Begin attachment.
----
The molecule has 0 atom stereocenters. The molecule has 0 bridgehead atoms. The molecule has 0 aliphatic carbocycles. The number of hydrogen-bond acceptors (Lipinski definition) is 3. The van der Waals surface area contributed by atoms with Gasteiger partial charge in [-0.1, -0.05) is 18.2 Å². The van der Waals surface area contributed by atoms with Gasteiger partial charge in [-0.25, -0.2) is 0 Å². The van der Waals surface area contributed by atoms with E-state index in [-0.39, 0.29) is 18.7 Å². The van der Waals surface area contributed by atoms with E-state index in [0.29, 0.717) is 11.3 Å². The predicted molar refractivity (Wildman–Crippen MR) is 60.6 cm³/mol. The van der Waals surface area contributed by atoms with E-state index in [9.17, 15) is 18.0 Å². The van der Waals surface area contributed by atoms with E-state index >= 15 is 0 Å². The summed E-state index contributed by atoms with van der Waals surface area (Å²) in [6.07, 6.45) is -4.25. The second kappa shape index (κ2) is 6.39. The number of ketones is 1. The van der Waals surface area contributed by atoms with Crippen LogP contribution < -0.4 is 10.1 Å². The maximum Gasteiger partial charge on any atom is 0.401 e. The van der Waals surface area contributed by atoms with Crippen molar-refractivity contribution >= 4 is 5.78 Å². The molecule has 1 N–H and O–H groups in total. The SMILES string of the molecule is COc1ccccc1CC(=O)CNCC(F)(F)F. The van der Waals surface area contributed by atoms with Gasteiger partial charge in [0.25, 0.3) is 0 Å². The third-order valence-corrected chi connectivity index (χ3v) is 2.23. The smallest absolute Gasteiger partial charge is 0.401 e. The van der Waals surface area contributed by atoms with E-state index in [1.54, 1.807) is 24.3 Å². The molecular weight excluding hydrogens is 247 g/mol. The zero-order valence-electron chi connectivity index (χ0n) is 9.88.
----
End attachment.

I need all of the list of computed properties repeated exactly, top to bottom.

The molecule has 0 atom stereocenters. The molecule has 0 bridgehead atoms. The molecule has 0 aliphatic carbocycles. The number of hydrogen-bond acceptors (Lipinski definition) is 3. The van der Waals surface area contributed by atoms with Gasteiger partial charge in [-0.1, -0.05) is 18.2 Å². The van der Waals surface area contributed by atoms with Gasteiger partial charge in [-0.25, -0.2) is 0 Å². The van der Waals surface area contributed by atoms with E-state index in [-0.39, 0.29) is 18.7 Å². The van der Waals surface area contributed by atoms with E-state index in [0.29, 0.717) is 11.3 Å². The predicted molar refractivity (Wildman–Crippen MR) is 60.6 cm³/mol. The van der Waals surface area contributed by atoms with E-state index in [9.17, 15) is 18.0 Å². The van der Waals surface area contributed by atoms with E-state index >= 15 is 0 Å². The summed E-state index contributed by atoms with van der Waals surface area (Å²) in [6.07, 6.45) is -4.25. The second kappa shape index (κ2) is 6.39. The number of ketones is 1. The van der Waals surface area contributed by atoms with Crippen LogP contribution < -0.4 is 10.1 Å². The maximum Gasteiger partial charge on any atom is 0.401 e. The van der Waals surface area contributed by atoms with Crippen molar-refractivity contribution >= 4 is 5.78 Å². The molecule has 1 N–H and O–H groups in total. The SMILES string of the molecule is COc1ccccc1CC(=O)CNCC(F)(F)F. The van der Waals surface area contributed by atoms with Gasteiger partial charge in [0.25, 0.3) is 0 Å². The third-order valence-corrected chi connectivity index (χ3v) is 2.23. The smallest absolute Gasteiger partial charge is 0.401 e. The van der Waals surface area contributed by atoms with E-state index in [1.54, 1.807) is 24.3 Å². The molecular weight excluding hydrogens is 247 g/mol. The zero-order valence-electron chi connectivity index (χ0n) is 9.88.